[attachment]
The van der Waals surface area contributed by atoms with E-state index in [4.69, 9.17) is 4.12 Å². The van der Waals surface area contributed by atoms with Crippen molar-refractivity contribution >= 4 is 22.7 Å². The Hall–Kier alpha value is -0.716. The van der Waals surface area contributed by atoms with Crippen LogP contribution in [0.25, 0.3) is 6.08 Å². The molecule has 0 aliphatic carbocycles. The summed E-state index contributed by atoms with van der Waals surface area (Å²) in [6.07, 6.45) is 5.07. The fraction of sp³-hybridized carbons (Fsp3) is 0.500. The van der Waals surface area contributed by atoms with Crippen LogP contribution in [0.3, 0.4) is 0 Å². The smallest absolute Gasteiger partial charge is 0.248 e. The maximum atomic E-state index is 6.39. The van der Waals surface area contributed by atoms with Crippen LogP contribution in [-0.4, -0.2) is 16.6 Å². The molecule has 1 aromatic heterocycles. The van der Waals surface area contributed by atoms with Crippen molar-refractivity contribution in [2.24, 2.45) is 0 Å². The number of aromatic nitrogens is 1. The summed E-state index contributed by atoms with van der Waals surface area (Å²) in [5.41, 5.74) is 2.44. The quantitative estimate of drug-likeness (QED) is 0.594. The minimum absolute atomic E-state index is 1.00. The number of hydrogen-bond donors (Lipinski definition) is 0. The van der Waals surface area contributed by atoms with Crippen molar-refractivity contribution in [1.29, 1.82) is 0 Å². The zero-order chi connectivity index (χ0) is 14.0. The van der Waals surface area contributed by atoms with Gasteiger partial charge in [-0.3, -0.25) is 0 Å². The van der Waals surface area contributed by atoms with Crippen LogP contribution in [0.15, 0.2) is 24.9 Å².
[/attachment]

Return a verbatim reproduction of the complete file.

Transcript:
The van der Waals surface area contributed by atoms with E-state index in [4.69, 9.17) is 4.12 Å². The van der Waals surface area contributed by atoms with Crippen molar-refractivity contribution >= 4 is 22.7 Å². The Hall–Kier alpha value is -0.716. The van der Waals surface area contributed by atoms with Crippen LogP contribution in [0.25, 0.3) is 6.08 Å². The molecule has 0 aliphatic carbocycles. The summed E-state index contributed by atoms with van der Waals surface area (Å²) in [6.07, 6.45) is 5.07. The fraction of sp³-hybridized carbons (Fsp3) is 0.500. The van der Waals surface area contributed by atoms with Crippen LogP contribution in [0.3, 0.4) is 0 Å². The smallest absolute Gasteiger partial charge is 0.248 e. The maximum atomic E-state index is 6.39. The van der Waals surface area contributed by atoms with Crippen LogP contribution in [-0.4, -0.2) is 16.6 Å². The molecule has 1 aromatic heterocycles. The van der Waals surface area contributed by atoms with Crippen molar-refractivity contribution in [2.24, 2.45) is 0 Å². The number of aromatic nitrogens is 1. The summed E-state index contributed by atoms with van der Waals surface area (Å²) in [5.41, 5.74) is 2.44. The quantitative estimate of drug-likeness (QED) is 0.594. The minimum absolute atomic E-state index is 1.00. The number of hydrogen-bond donors (Lipinski definition) is 0. The van der Waals surface area contributed by atoms with Crippen molar-refractivity contribution in [1.29, 1.82) is 0 Å². The zero-order chi connectivity index (χ0) is 14.0. The van der Waals surface area contributed by atoms with Gasteiger partial charge in [-0.3, -0.25) is 0 Å². The van der Waals surface area contributed by atoms with Crippen LogP contribution in [0.15, 0.2) is 24.9 Å².